Agencies

[Federal Register Volume 85, Number 102 (Wednesday, May 27, 2020)]
[Proposed Rules]
[Pages 31718-31723]
From the Federal Register Online via the Government Publishing Office [www.gpo.gov]
[FR Doc No: 2020-10921]


=======================================================================
-----------------------------------------------------------------------

DEPARTMENT OF THE TREASURY

Alcohol and Tobacco Tax and Trade Bureau

27 CFR Part 9

[Docket No. TTB-2020-0005; Notice No. 190]
RIN 1513-AC60


Proposed Establishment of The Burn of Columbia Valley 
Viticultural Area

AGENCY: Alcohol and Tobacco Tax and Trade Bureau, Treasury.

ACTION: Notice of proposed rulemaking.

-----------------------------------------------------------------------

SUMMARY: The Alcohol and Tobacco Tax and Trade Bureau (TTB) proposes to 
establish the 16,870-acre ``The Burn of Columbia Valley'' viticultural 
area in Klickitat County, Washington. The proposed AVA is located 
entirely within the existing Columbia Valley AVA. TTB designates 
viticultural areas to allow vintners to better describe the origin of 
their wines and to allow consumers to better identify wines they may 
purchase. TTB invites comments on this proposed addition to its 
regulations.

DATES: TTB must receive your comments on or before July 27, 2020.

ADDRESSES: You may electronically submit comments to TTB on this 
proposal, and view copies of this document, its supporting materials, 
and any comments TTB receives on it within Docket No. TTB-2020-0005 as 
posted on Regulations.gov (https://www.regulations.gov), the Federal e-
rulemaking portal. Please see the ``Public Participation'' section of 
this document below for full details on how to comment on this proposal 
via Regulations.gov, U.S. mail, or hand delivery, and for full details 
on how to view or obtain copies of this document, its supporting 
materials, and any comments related to this proposal.

FOR FURTHER INFORMATION CONTACT: Karen A. Thornton, Regulations and 
Rulings Division, Alcohol and Tobacco Tax and Trade Bureau, 1310 G 
Street NW, Box 12, Washington, DC 20005; phone 202-453-1039, ext. 175.

SUPPLEMENTARY INFORMATION:

Background on Viticultural Areas

TTB Authority

    Section 105(e) of the Federal Alcohol Administration Act (FAA Act), 
27 U.S.C. 205(e), authorizes the Secretary of the Treasury to prescribe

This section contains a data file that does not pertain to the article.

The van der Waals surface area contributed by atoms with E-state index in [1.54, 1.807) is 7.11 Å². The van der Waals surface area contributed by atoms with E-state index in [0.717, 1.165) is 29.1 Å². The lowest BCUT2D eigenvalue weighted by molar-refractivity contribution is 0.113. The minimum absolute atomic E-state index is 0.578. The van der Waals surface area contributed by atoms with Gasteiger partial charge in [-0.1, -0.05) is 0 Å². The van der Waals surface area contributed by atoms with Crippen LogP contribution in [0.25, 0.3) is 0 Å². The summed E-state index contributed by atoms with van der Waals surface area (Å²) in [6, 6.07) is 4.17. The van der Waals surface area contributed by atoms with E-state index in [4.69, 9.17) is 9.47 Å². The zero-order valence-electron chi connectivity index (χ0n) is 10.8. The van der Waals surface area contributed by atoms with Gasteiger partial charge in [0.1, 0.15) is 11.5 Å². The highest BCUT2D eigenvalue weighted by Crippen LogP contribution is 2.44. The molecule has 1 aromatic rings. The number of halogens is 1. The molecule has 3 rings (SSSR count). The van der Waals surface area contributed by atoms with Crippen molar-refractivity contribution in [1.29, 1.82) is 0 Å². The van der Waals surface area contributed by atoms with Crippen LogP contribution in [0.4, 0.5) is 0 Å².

regulations for the labeling of wine, distilled spirits, and malt 
beverages. The FAA Act provides that these regulations should, among 
other things, prohibit consumer deception and the use of misleading 
statements on labels, and ensure that labels provide the consumer with 
adequate information as to the identity and quality of the product. The 
Alcohol and Tobacco Tax and Trade Bureau (TTB) administers the FAA Act 
pursuant to section 1111(d) of the Homeland Security Act of 2002, 
codified at 6 U.S.C. 531(d). The Secretary has delegated the functions 
and duties in the administration and enforcement of these provisions to 
the TTB Administrator through Treasury Order 120-01, dated December 10, 
2013 (superseding Treasury Order 120-01, dated January 24, 2003).
    Part 4 of the TTB regulations (27 CFR part 4) authorizes TTB to 
establish definitive viticultural areas and regulate the use of their 
names as appellations of origin on wine labels and in wine 
advertisements. Part 9 of the TTB regulations (27 CFR part 9) sets 
forth standards for the preparation and submission of petitions for the 
establishment or modification of American viticultural areas (AVAs) and 
lists the approved AVAs.

Definition

    Section 4.25(e)(1)(i) of the TTB regulations (27 CFR 4.25(e)(1)(i)) 
defines a viticultural area for American wine as a delimited grape-
growing region having distinguishing features, as described in part 9 
of the regulations, and a name and a delineated boundary, as 
established in part 9 of the regulations. These designations allow 
vintners and consumers to attribute a given quality, reputation, or 
other characteristic of a wine made from grapes grown in an area to the 
wine's geographic origin. The establishment of AVAs allows vintners to